Here is another idea: Put these olive theme napkins in a basket with a jar of gourmet olives and one of those Italian long olive serving dishes?
Ooh, ooh, and my favorite (not showing a picture of it--it would spoil the surprise for someone): berry themed fabric for the napkins and one of those white ceramic berry draining dishes? Or how about this---lemon theme napkins in a basket full of beautiful lemons from the tree in my backyard?
Thanks Linda! You are brilliant!
I love my Challenge Quilt fabrics! I think I love all blended quilt fabrics, but I guess you all have figured that out by now. This is the center medallion of the quilt I am making. Please check out Cindy, Perry, and Lisa's blogs to see their posts on what they have gotten done so far. We are each making a quilt from one of the In the Beginning Blended Quilt books, and it should be pretty interesting to see what we each end up with. Since I adore every blended quilt I see, I can foretell that I will be making lots more of them in the future.
This week is insanely busy for me, as I am sure it is for all of you as well. Shopping to finish, packages to wrap, packages to mail, parties to go to----you all know the drill. For those of you who are also baking hundreds of dozens of cookies, well, I just don't know what to say except "God Bless You". Happy Monday everyone!
I am off to sew with some of my quilting friends in San Jose today, and expect to be wowed by the projects they are working on. I love seeing the work of others, as it often provides me with challenging ideas and introduces me to methods I could incorporate into my own quilts. The two quilts featured below I photographed at a recent Opening Sew class at Eddie's Quilting Bee in Sunnyvale, CA.
This beautiful strippy quilt was made in the blended style I am so obsessed with lately. The maker used my favorite shades of green and cream and rose, and what I particularly would like you to notice is the way she embellished some individual squares. Also, see that she used a textured upholstery fabric for the green triangles? What great imagination and what a romantic and interesting quilt!
The quilt below is all redwork. Doesn't it make you want to go buy some red embroidery floss and get going on making one for yourself? Does anyone know of a good book on redwork?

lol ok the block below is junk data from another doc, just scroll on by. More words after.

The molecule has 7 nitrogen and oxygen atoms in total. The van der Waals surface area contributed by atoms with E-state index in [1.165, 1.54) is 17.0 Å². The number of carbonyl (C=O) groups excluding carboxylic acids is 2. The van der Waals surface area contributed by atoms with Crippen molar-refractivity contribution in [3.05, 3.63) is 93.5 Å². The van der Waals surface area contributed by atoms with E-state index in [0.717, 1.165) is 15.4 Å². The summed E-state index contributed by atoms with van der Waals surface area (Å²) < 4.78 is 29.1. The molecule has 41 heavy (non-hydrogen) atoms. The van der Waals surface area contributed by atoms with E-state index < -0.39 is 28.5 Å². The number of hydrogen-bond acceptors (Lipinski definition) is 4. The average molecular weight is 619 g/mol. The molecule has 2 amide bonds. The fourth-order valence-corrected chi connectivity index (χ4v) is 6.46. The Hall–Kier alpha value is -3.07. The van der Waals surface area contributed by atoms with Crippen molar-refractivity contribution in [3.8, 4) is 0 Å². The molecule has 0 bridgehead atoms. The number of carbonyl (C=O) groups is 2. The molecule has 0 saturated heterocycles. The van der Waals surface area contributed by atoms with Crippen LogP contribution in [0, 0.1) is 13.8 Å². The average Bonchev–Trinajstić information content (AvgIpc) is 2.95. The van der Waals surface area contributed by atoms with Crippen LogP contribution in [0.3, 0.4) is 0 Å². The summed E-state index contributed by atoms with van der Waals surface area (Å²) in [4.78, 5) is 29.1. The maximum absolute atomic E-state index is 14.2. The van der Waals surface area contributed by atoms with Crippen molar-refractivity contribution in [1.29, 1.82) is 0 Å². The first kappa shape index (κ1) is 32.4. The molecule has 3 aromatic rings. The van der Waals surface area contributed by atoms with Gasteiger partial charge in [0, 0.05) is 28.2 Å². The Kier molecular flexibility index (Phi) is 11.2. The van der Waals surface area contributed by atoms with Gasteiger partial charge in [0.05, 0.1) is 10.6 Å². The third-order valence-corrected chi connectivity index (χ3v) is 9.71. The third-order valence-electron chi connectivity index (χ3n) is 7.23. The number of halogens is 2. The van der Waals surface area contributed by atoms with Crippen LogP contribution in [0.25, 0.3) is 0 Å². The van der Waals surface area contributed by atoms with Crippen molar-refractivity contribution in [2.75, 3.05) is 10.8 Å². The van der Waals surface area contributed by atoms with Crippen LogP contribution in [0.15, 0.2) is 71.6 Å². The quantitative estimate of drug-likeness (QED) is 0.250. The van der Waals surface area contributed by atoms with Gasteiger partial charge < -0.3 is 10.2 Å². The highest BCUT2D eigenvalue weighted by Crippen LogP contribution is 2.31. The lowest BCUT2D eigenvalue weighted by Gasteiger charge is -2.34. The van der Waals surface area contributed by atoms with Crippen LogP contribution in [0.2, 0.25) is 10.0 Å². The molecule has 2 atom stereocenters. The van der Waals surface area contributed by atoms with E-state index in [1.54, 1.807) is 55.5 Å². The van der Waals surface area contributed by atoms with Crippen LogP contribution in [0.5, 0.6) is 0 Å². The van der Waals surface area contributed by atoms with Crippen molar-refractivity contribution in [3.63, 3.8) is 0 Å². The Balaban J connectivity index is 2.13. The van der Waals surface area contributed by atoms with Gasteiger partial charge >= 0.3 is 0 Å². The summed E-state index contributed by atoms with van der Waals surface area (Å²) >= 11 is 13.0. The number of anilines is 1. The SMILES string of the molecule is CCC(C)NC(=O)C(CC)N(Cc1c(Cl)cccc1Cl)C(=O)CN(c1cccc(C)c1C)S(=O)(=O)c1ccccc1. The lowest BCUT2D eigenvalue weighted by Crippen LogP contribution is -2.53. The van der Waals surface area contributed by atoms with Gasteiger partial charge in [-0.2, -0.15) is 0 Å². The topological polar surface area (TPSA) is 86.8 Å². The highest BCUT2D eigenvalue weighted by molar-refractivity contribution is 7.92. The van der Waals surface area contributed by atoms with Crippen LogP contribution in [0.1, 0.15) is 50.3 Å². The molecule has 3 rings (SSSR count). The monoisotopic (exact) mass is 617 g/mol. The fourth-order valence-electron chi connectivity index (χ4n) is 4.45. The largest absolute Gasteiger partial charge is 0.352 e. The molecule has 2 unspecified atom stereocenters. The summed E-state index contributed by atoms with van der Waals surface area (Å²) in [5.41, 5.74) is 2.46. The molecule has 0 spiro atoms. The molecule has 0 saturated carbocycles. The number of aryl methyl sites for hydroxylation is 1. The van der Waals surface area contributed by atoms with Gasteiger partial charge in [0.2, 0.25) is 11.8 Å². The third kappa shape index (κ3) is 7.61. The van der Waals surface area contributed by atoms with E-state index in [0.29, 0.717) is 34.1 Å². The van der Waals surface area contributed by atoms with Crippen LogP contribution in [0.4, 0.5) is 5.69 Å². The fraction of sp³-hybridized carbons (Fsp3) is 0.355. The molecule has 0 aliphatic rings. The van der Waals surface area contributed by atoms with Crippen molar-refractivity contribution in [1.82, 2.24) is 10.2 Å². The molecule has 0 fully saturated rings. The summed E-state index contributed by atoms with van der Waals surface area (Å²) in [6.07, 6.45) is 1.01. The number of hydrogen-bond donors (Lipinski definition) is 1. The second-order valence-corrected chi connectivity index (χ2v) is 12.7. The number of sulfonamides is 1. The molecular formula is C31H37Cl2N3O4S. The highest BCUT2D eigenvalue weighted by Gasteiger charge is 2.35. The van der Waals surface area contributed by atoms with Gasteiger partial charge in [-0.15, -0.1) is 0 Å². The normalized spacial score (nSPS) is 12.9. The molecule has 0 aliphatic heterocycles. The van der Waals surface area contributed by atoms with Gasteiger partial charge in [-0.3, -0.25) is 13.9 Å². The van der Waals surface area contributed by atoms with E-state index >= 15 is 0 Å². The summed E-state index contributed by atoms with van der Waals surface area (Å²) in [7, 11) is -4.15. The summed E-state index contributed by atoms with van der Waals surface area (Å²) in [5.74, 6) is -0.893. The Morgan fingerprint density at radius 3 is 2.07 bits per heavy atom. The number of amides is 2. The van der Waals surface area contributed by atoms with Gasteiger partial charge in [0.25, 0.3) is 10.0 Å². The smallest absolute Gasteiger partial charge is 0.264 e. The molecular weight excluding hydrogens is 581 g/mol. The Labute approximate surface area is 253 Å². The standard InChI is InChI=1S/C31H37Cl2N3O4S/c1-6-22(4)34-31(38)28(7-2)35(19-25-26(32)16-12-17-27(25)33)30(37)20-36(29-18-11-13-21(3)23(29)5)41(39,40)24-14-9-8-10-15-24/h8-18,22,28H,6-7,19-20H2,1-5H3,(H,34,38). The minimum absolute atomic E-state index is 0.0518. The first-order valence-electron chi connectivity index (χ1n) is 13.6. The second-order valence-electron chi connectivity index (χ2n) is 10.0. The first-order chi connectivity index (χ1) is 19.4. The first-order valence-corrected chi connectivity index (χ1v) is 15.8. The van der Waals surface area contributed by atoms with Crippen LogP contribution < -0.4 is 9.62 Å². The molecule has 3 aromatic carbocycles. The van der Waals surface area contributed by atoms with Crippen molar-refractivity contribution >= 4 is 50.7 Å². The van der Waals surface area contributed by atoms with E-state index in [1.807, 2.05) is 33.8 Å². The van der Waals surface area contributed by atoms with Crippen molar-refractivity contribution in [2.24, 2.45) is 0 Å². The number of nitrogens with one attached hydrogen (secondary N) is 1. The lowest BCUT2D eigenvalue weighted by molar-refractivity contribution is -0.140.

My family went to San Franciso this weekend to attend the Dickens Christmas Fair. This event has been a San Francisco holiday tradition for 28 years! Some people go once and think it is sufficient, but not us. Nope, we go just about every year. It really is loads of fun. It is a theatrical re-creation of London during Victorian Christmastime. The venue is a place called The Cow Palace (where dog shows, rodeos, and tractor pulls are held), which is transformed for several weekends in December into quaint Victorian streets full of intriguing shops, and characters dressed up in authentic looking costumes, all completely in character, down to perfect English accents. There are four stages providing various types of entertainment--theatrical reproductions, illusionists, bawdy singing, Scottish dancing, and the Fezziwig Dance Pavillion.
Above you see some Chimney Sweeps. It is supposed to be good luck to kiss them, but I just couldn't do it.
Here is poor old Jacob Marley, dragging his chains through the streets of London. I swear there was a chill in the air when he passed by.
I met the Phantom of the Opera, who was a charming fellow, despite his disfigurement. He presented me with a silk rose bud after I took his picture.
These lovely women were mannequins in the shop widow of Dark Gardens, a shop for Creative Corsetry. It was startling when they moved slowly to change their position. You would not believe the men gathered in front of the window taking pictures! Inside, one could be properly fitted with an authentic corset. I was intrigued, but somehow the prow of a ship look just isn't me.
I passed Ebeneezer Scrooge on the street and greeted him warmly. He snarled "Bah Humbug" in response and walked by too quickly for me to snap his picture. I did spy him a bit later on in his nightshirt, having a conversation with Christmas Present. I sure hope he got straightened out. The guy was totally rude to me.
My family and I wandered around for hours, sipping hot cider and eating things like meat pies and fish and chips. Many people who attend the Dickens Faire dress up in costumes themselves. My son in law dressed in a black suit and hamburg hat (he claimed he was a Gentleman Pirate), my daughter as a street urchin (complete with newsboy cap), my son as an Irish Fisherman (tweed cap and fisherman smock), and I strove for a George Sand in her smoking jacket kind of look. Check out the cool Turkish hat I finished off my outfit with.